StrictlyVC Scores Again: Great Talk and Yummy Sliders
The StrictlyVC Insider Series, founded by TechCrunch editor Connie Loizos, continues to be one of the better tech events in the Bay Area. The most recent event earlier this month in San Francisco offered another evening of candid interviews with technology leaders sharing aspects of their startups’ growth stories. This crop of insiders included leaders in luxury consignment sales, plant-based burgers and a disappearing messaging app, as well as two partners from Lightspeed Ventures, the hot VC firm behind Wall Street’s latest social media darling, Snapchat.
First up was Jon Brod, co-founder and president of secure messaging app Confide. In the wake of Snapchat’s introduction of disappearing messages, a bevy of ephemeral texting apps emerged to cater to people’s increasing demand for information privacy. If Snapchat appeals to teens and Millennials, Confide was designed for serious adults.
The company likes to say that it offers “military-grade” end-to-end encryption, not only making messages disappear the second they are read but also preventing any attempts to capture private communications via screenshots. Sounds like the perfect platform to discuss sensitive and confidential information? According to Politico and the Washington Post, White House communications staff members must believe so, because they use it regularly. Confide made national headlines early in 2017, attracting press most startups can only dream of, for being the texting app of choice for the White House, including press secretary Sean Spicer. That, Brod said, was when he noticed Confide’s user numbers “getting to the next stratosphere.”
Attention can bring trouble, however. About a month into the media dazzle, Confide found itself being challenged by security researchers who identified several vulnerabilities. Brod told the audience that the company can fix security problems “incredibly quickly,” and he said that no Confide users were affected. But Confide is nonetheless facing a class action lawsuit alleging that the app’s screenshot protection does not work as advertised. “It’s completely unfounded and meritless,” Brod asserted, “This is what this [law firm] does; it goes after high-flying and other tech companies.” Having only raised $3.5 million since its start in 2013, Confide may be facing a rocky road ahead.
Next up was Julie Wainwright, founder and CEO of luxury consignment sales site The RealReal. The RealReal has carved a unique pathway among second-hand luxury fashion sites by focusing exclusively on consignment.
The company provides consignors who want to sell their pre-owned designer goods with free direct shipping, as well as free white-glove pick-up services in 16 U.S. cities. Founded in 2011 by Wainwright, The RealReal has pulled in $123 million in venture capital funding and is on track to hit $500 million in gross merchandise value (GMV) this year. Wainwright has been a Silicon Valley entrepreneur for decades; a few people still remember her as the CEO who took Pets.com to bankruptcy. But her triumphant comeback from the dotcom bubble burst is an inspirational story for young startup founders today, few of whom probably have the stomach for the cyclical turns of Silicon Valley. The RealReal has already experimented with pop-up stores, and it will soon open a permanent outpost in New York’s Soho district.
After Wainwright came Patrick O. Brown, CEO and founder of Impossible Foods, the company behind the plant-based burger that’s taking the culinary world by storm. Brown and his team of dedicated scientists believe they are not just creating a vegan burger patty recipe but saving the world by inventing new foods completely made of plants. As Brown often points out, animal agriculture uses 30 percent of all land and more than 25 percent of all freshwater on the planet, creating as many greenhouse gas emissions as all of the world’s cars, trucks, trains, ships, and airplanes combined. Impossible Foods is on a mission to change that by making plant-based meats that are good for both people and the planet. The company’s star team of top scientists, farmers and chefs have spent the last five years investigating the molecular basis of food flavors and textures with the aim of identifying methods and ingredients to naturally recreate them. The magnitude of scientific research undertaken by Impossible Foods approaches that of Elon Musk’s effort to build the SpaceX rocketships. In one of his more surprising comments, Brown pointed out that VC firms in his experience are really bad at doing due diligence about science and research. Regardless, Impossible Foods has raised about $200 million since its start in 2011.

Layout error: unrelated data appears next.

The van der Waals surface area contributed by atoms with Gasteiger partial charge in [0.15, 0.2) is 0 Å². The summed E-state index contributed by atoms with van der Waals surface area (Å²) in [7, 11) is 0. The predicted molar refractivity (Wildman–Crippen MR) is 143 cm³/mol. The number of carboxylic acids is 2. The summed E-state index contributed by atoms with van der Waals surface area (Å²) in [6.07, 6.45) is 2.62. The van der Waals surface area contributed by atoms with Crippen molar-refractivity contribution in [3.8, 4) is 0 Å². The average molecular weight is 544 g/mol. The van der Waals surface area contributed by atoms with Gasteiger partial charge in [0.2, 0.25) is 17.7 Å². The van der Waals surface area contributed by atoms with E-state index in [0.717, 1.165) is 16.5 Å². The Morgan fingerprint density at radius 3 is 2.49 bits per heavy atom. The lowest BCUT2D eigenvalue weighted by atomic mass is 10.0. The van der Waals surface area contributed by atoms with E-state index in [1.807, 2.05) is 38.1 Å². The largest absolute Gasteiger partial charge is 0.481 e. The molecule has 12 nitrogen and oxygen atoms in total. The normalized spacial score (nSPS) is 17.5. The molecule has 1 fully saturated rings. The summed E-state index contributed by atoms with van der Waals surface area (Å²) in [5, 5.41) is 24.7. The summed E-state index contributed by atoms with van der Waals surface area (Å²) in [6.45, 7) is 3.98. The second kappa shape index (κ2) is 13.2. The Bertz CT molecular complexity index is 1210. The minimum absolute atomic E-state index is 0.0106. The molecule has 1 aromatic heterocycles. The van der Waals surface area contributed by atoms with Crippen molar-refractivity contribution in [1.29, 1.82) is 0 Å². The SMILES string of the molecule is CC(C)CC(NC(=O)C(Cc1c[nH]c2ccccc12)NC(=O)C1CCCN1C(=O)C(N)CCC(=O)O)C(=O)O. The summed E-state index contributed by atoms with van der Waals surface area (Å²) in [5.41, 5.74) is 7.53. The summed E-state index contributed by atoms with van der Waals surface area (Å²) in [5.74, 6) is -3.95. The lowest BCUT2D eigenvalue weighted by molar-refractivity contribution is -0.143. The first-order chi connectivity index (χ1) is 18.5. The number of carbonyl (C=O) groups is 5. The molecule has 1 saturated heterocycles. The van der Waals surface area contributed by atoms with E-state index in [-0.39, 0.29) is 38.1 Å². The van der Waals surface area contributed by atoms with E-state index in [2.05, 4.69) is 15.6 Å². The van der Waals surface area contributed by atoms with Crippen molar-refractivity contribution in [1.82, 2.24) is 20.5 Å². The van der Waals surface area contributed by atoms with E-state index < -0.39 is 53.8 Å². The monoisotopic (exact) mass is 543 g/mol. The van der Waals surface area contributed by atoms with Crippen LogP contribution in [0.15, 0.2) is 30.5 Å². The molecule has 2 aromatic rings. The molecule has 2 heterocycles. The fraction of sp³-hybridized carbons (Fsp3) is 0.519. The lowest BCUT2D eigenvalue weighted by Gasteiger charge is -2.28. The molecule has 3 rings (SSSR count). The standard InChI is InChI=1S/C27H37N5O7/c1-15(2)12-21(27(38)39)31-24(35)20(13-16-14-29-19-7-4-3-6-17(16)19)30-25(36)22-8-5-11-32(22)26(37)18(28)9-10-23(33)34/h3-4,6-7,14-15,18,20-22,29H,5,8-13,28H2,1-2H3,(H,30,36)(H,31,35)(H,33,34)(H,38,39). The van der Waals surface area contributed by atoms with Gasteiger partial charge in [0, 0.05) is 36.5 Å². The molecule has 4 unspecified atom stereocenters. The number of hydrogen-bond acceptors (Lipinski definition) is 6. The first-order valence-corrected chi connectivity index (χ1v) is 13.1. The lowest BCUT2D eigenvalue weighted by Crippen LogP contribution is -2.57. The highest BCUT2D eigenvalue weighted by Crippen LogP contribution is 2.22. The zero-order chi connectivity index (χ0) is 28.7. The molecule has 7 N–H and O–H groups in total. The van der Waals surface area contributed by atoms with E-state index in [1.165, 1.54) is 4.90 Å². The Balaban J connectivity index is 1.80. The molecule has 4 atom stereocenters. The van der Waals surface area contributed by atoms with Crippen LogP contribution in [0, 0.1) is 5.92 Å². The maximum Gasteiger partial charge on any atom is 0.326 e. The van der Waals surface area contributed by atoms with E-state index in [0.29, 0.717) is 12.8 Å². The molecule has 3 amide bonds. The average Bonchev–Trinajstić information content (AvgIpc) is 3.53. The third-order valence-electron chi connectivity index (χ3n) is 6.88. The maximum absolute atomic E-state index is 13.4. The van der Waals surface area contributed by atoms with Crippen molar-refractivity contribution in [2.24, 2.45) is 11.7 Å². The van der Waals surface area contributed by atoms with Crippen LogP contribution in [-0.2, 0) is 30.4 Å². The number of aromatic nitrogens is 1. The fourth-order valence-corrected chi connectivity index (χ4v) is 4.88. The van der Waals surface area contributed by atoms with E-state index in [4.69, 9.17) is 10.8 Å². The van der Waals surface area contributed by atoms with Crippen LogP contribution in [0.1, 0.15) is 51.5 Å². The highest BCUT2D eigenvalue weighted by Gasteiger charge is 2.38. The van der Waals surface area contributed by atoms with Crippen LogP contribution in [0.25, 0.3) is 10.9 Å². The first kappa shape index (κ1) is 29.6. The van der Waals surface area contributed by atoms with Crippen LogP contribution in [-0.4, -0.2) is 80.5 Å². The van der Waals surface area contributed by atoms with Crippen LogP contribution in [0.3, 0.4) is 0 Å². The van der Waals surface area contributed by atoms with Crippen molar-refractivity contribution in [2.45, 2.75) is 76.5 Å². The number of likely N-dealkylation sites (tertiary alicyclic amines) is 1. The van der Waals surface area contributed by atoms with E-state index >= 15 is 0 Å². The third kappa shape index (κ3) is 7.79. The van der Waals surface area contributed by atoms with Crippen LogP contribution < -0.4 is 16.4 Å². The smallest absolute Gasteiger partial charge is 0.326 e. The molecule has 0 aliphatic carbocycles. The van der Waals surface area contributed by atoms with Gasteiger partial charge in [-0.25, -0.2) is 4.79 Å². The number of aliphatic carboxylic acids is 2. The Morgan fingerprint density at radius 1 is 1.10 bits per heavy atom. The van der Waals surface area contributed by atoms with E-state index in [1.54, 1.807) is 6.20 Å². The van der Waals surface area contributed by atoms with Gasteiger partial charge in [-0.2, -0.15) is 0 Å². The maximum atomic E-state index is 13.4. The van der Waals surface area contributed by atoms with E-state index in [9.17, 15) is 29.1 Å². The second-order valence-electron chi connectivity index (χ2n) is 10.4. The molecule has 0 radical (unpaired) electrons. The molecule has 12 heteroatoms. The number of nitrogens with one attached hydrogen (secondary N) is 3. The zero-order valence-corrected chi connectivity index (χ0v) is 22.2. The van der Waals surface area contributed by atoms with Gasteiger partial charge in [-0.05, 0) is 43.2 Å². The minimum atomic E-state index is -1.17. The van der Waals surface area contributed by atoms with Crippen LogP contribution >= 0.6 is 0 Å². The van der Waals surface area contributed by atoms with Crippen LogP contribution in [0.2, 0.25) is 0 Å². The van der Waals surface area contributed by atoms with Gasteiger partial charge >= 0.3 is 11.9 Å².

Impossible Foods’ burgers are currently playing hard to get; at the moment they are available only in 11 exclusive high-end restaurants in major cities like New York, Los Angeles, and Las Vegas. (Thanks to Brown’s presence at the conference, attendees got to taste samples of his signature rare sliders.) But luxury and exclusivity are not the company’s long-term goals; Brown wants Impossible Foods’ burgers to be as broadly known and popular as Big Macs. When interviewed on-stage by Lora Kolodny, one of TechCrunch’s better known reporters, Brown said he believes that, to scale successfully, the company needs initially to cultivate a sense of rarity and mystery. Sadly, given how delicious the samples were, Brown did not reveal when he plans to move toward the mass market.
The final speakers were Barry Eggers and Ravi Mhatre, founders of Lightspeed Ventures, who were interviewed by Haystack general partner Semil Shah. The Menlo Park- based Lightspeed was the seed funder behind Snapchat and a huge beneficiary of its recent IPO. The firm currently manages more than $4 billion in committed capital and invests in the U.S. and internationally, with partners in Silicon Valley, Israel, India and China.